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Nigerian martyrs ‘will cleanse the country of all its filth’, Catholics believe


Change needed: Nigeria’s Bishops have called for a Mass in every diocese and a staged peaceful protest during the funeral for 19 Catholics who were killed during Mass. Photo: CNS.

NIGERIA’S bishops have asked every Catholic priest in the country to celebrate a Mass and laity to stage a peaceful protest while 19 people who were killed during Mass are laid to eternal rest.

Sr Anna Abba, the Superior general of the Sisters of the Nativity, told The Catholic Leader that her country’s Bishops requested all dioceses to hold a Mass in their Cathedral during the funeral procession for two priests and 17 lay people on May 22.

Following the Mass, the faithful will stage a peaceful protest asking the government to do more to protect human life in Nigeria.

Sr Abba’s order is based in the Makurdi diocese, the district where the 19 people who were killed lived.

The Nigerian nun was in Brisbane when two priests – Father Joseph Gor and Father Felix Tyolaha – and 17 young parishioners were massacred during Mass at St Ignatius Church, Mbalom, on April 24.

Sr Abba said she knew one of the two young priests killed in the attack, describing the community as a young parish “who start their day with God at Mass”.

She returned to Nigeria in early May “to a fairly calm Makurdi”.

“My first wish was to visit St. Ignatius Church at Mbalom, the place of the massacre of our two priests and 17 parishioners,” Sr Abba said.

“But I was told that it might not be safe.”

The attacks on April 24 have sparked an array of emotions from Catholics in Mbalom, mainly targeted towards the government’s passive attitude towards Muslim radicals.

“Since the incident, the Church in Mbalom village has been totally deserted,” Sr Abba said.

“Many of the displaced people are in Makurdi town, squatting with relations.

“I spoke with some of them. There are myriads of reactions – triumphalism, anger and hurt.”

Fifteen months ago, the Benue State senate passed a bill prohibiting the Muslim Fulani cattle from grazing on Benue soil because the herd was destroying crops that local farmers relied on for their livelihood.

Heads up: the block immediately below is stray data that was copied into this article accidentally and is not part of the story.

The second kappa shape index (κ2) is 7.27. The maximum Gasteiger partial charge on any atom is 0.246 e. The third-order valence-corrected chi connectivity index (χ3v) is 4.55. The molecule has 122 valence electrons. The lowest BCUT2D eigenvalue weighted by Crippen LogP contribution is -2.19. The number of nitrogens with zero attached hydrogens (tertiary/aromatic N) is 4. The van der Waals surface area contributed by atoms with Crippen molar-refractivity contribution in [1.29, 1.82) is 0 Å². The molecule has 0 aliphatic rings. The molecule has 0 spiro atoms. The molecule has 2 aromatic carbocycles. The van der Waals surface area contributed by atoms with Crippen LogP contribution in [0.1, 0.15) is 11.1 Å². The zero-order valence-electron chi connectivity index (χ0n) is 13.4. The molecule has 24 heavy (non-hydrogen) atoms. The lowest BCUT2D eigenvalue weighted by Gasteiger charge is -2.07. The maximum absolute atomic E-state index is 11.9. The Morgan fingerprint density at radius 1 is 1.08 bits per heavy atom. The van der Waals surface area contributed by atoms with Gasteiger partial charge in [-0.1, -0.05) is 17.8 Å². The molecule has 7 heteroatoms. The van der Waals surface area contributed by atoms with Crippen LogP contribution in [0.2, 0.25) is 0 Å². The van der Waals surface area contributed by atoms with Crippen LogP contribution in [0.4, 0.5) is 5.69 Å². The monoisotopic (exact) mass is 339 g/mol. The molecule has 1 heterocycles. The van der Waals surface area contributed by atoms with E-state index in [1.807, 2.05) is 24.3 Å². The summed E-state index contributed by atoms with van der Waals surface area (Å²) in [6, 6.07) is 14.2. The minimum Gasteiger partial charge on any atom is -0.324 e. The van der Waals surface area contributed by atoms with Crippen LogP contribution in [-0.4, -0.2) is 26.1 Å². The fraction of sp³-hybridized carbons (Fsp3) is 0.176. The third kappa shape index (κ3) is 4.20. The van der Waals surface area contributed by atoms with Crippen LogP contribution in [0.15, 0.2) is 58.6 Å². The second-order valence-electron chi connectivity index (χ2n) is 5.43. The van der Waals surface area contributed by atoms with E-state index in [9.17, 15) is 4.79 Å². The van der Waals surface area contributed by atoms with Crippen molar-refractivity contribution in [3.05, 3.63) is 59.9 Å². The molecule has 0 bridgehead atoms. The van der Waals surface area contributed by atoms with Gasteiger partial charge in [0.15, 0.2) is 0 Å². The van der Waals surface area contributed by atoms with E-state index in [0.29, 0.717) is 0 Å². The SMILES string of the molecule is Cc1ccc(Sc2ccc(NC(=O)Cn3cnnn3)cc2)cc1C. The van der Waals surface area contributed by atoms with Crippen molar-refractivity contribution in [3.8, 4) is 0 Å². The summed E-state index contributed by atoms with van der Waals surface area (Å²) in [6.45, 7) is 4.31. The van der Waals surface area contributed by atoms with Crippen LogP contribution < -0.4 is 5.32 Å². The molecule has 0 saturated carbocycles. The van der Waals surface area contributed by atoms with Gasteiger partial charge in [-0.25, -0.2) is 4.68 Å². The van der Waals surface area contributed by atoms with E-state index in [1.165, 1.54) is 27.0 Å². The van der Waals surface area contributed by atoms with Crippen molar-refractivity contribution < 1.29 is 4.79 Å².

“This was the crux of the anger of the herdsmen,” Sr Abba said.

“They then got sophisticated guns, took their cattle to people’s farms to eat and to destroy.

“They would shoot and kill anyone who opposed them.”

Before Christmas last year, the Fulani herdsmen killed 73 people in Gbajimba village, about an hour’s drive from Makurdi.

“And yet nothing was done by the government of Benue State to give people security,” Sr Abba said.

Months later the herdsmen launched the Mbalom attack, which made headlines worldwide “because it happened while Holy Mass was on and two young priests were among the victims”.

The Catholic Bishops Conference of Nigeria said in a statement issued on April 26 that the attack, which occurred during the celebration of the Mass, “suggests very clearly that their murder was carefully planned”.

Sr Abba said many Catholics in the region referred to the 19 people killed as Nigerian martyrs.

“Those who pride themselves as very good Catholics rejoice that Nigeria can now boast of having martyrs,” Sr Abba said.

“They say that the blood of these martyrs will cleanse the country of all its filth and there will be lasting peace after.

“On the other hand many are angry that nothing has been done by way of protection of innocent people in the remote villages where these killings are rampant.

“They are angry with the government and with the Church.”

Following the attacks, Sr Abba said many people wished to retaliate against the atrocious violence, targeting anyone who looked like a Fulani herdsman “to slash off their throats”.

She said three innocent people were killed during these riots, forcing the government were to deploy soldiers “to stop further reckless killings”.

“Those who are hurting most are the relations of the victims,” Sr Abba said.

“For instance, Fr Felix’s three other members of the family were also killed.

“The family still weeps.

“They feel quite helpless because they cannot afford to buy arms and they cannot fight with bare hands.

“I think the grieving and the healing for these people will begin after the funeral.”

All of Nigeria’s bishops, which accounts for more than 70 clergy, are expected to attend the funeral in Mbalom on May 22, as well as hundreds of priests, nuns and lay faithful.

The governor of Benue State, Samuel Ortom, is also expected to attend the funeral, which will be held at Holy Mary Pilgrimage Centre at Ayati village.

Sr Abba said the state and the Church were working together to ensure the safety of people who attend the funeral.

She said the Makurdi diocese were making the coffins for the 19 Mbalom martyrs and will offer food for people who will make the trip to Ayati village.

“I hope to be present at the funeral and need to be there three hours before it begins in order to secure a seat for the many hours it will last,” Sr Abba said.

“As is typical in our tradition, many women are going to wail and weep loudly throughout the burial ceremony.”

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